WandaVision: How a Bottle of Wine Could be the Key to the Entire Marvel Series

A quick shot of a bottle of wine in WandaVision episode 1 is very reminiscent of another time Wanda Maximoff starred in a story about a screwy reality: House of M.

House of M reference in WandaVision
Photo: Marvel Entertainment

This article contains WandaVision episode 1 spoilers, and potential spoilers for the rest of the series.

With superhero movies – Marvel movies especially – what we know from the comics adds a bit to the experience. It lets us know what to look for and what to expect. Sometimes, the movie uses that against us. Sometimes you get something like Captain America: The Winter Soldier, where comic fans knew the Bucky twist the second the movie was announced.

Other times you get something like Logan, where the source material had you prepared for Wolverine being responsible for the X-Men being dead when the film throws a curveball and reveals it to be Xavier’s doing. Marvel’s swerved fans with the Mandarin and the Skrulls and it got to the point where people were second-guessing if trickster villain Mysterio really was a trickster villain.

So far WandaVision is a suspenseful mystery wrapped up in a warm blanket of wholesome sitcom nostalgia. As the show goes forward, there’s an increasing feel of there being something wrong, but it took a while for that to kick in in the first episode.

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Outside of the awkwardness of the toaster commercial, the first time things really started to break down was the dinner, where Vision’s boss Mr. Hart started questioning Wanda and Vision’s relationship while his wife yelled, “Stop it!” which seemed to be a mix of, “Let them finish,” “Stop breaking the illusion,” “Stop forcing us into this illusion,” and, “For the love of God, stop choking.”

House of M wine in WandaVision

As Wanda used her sitcom witch powers to set the table, she poured a bottle of wine called Maison Du Mepris. This is a very clever Easter egg, as it translates to “House of Contempt.” There’s also an M on the neck of the bottle, suggesting we look at the product as, “House of M.” In other words, they’re subtly telling us to look at Wanda Maximoff’s far-from-finest hour from the comics, a story called (you guessed it) House of M.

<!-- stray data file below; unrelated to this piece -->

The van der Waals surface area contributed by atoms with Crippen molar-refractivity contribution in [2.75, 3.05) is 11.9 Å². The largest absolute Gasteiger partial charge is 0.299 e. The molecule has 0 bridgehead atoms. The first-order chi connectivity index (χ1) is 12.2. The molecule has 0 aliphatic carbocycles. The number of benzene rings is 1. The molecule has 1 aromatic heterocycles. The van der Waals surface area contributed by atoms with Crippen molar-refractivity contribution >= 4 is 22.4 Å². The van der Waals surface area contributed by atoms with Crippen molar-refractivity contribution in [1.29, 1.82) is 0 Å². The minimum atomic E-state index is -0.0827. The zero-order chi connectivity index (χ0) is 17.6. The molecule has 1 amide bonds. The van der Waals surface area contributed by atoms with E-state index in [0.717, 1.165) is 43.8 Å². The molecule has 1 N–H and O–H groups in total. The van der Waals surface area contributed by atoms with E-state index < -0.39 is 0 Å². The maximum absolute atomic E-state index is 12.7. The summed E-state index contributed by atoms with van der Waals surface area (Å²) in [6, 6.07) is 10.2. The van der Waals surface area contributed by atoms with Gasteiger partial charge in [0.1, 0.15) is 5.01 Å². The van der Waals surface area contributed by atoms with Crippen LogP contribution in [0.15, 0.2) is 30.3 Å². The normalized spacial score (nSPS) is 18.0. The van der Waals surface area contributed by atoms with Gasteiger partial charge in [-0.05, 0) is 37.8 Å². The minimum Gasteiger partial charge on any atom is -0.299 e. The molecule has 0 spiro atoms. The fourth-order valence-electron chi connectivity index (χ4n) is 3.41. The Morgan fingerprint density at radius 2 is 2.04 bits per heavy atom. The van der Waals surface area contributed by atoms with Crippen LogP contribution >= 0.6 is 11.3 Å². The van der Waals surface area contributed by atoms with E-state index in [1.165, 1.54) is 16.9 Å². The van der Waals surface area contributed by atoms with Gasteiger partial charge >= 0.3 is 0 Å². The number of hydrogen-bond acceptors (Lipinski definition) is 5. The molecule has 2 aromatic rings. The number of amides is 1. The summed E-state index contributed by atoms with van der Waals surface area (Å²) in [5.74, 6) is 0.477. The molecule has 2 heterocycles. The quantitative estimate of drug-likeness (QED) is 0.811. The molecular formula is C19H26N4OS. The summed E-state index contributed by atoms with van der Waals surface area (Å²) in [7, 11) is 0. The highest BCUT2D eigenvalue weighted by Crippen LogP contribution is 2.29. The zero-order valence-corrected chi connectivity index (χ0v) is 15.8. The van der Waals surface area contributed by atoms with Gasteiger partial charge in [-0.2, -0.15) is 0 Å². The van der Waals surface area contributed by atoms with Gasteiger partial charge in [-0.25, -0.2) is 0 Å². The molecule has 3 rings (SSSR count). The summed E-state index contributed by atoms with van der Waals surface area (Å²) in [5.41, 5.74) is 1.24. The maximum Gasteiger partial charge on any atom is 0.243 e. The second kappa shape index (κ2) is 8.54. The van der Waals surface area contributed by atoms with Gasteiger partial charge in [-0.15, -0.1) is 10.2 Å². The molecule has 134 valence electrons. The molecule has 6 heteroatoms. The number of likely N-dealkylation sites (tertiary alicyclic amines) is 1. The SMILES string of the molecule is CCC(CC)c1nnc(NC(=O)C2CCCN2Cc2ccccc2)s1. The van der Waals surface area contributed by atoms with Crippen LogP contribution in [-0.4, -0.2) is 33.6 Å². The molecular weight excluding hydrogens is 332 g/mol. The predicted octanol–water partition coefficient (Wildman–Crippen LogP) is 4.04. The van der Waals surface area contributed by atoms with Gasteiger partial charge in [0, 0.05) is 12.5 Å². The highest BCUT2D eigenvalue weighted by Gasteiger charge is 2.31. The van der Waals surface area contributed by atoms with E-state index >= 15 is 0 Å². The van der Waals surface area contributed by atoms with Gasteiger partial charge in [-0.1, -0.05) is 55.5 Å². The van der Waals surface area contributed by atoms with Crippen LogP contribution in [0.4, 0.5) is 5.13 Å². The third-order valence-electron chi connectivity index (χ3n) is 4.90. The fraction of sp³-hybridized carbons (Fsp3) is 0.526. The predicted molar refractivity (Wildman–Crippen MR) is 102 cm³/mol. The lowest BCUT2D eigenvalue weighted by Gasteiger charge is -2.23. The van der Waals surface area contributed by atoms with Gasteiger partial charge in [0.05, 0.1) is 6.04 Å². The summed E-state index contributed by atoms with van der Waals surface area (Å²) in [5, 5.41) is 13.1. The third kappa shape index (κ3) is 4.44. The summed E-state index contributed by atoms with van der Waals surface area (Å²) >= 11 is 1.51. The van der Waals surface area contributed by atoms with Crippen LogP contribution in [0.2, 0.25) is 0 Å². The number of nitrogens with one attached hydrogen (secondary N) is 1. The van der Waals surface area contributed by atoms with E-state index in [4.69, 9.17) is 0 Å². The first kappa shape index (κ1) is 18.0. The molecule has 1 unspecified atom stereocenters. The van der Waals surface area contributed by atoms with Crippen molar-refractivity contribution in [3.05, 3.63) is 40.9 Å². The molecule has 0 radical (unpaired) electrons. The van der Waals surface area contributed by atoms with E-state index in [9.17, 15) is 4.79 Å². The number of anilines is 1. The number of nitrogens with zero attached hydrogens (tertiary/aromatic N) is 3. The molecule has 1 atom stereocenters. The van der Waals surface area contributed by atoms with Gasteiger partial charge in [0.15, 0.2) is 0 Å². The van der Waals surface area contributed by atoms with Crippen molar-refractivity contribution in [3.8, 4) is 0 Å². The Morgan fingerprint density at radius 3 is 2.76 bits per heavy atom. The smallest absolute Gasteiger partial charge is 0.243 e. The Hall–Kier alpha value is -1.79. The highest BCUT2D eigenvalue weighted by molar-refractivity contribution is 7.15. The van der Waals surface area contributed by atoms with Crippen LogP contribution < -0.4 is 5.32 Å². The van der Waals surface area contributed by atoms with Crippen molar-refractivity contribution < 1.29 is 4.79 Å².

You see, in the comics, Scarlet Witch’s powers are a bit ill-defined, but the basic idea was that she made the possible more possible. If there’s a chance that, say, Cyclops could misfire, then Wanda could make him misfire. Due to the power creep that comes with characters who have existed for a long enough time and Wanda learning actual magic in addition to her mutant powers, “make the possible more possible” turned into “make even the impossible possible.”

In other words, she could rewrite reality if she so wanted.

Wanda had a tendency to use this irresponsibly due to dealing with trauma. In 2004, Wanda acted out against the Avengers with her reality-altering powers in an event called Avengers: Disassembled, which was writer Brian Michael Bendis putting the classic take of the team to bed so he could restart it as New Avengers later on with his own flavor. While it killed off a handful of Avengers, including Vision, it was a big nothing in terms of its climax and ending.

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They followed up on it in 2005 with House of M, also written by Bendis. The New Avengers and the X-Men discussed what to do about Wanda, who was losing more control of her psyche and was possibly too dangerous to live. Afraid of losing his sister, Quicksilver convinced Wanda to rewrite Earth completely and turned it into a paradise for all the superheroes.

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Not only were mutants accepted, but they were considered the dominant species. Captain America was never frozen and was enjoying retirement. Spider-Man was a popular movie star. Wolverine was a high-ranking SHIELD agent. Carol Danvers was the most popular non-mutant hero. Hulk found peace living in Australia among the Aborigines. Hawkeye was…alive.

The illusion didn’t hold up in the end, mostly due to Wolverine’s greatest wish being that he had a grasp on his true memories, as well as the help of a little girl named Layla Miller who had the mutant power of awakening the minds of others. Once Layla met enough heroes and made them realize what was what, there was enough of a powerful insurrection available to brawl with the mutants in charge of everything.

During the climax, Wanda became furious at her father Magneto and how his obsession with mutant dominance ruined her life. She not only undid her reality, but she announced, “No more mutants,” and depowered nearly the entire mutant race in the mainstream reality. For a time, there were only less than two hundred mutants on Earth.

That does bring into question what Wanda’s situation will lead to, considering the Marvel Cinematic Universe is presumably going in the opposite direction. They didn’t have mutants at all, but will probably be integrating them soon. Will that be her doing? Will WandaVision have any ties to the future of mutantkind?

One thing that does stick out to me is the “true” end credits. There are plenty of shots of phosphor dots moving around like morphing constructs. This aesthetic is incredibly similar to House of M and how Wanda’s powers look in action. When someone is vaporized or recreated, they’re torn apart like a building made of blocks. It’s no coincidence.

Even though House of M was Wanda’s effort, her brother was the mastermind behind it all. Considering Pietro is dead in the MCU, who could be the higher power? Is it all Wanda? Is it Agnes the neighbor? Having one of the neighbors named Herbert suggests the possibility of the High Evolutionary.

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Stay tuned!

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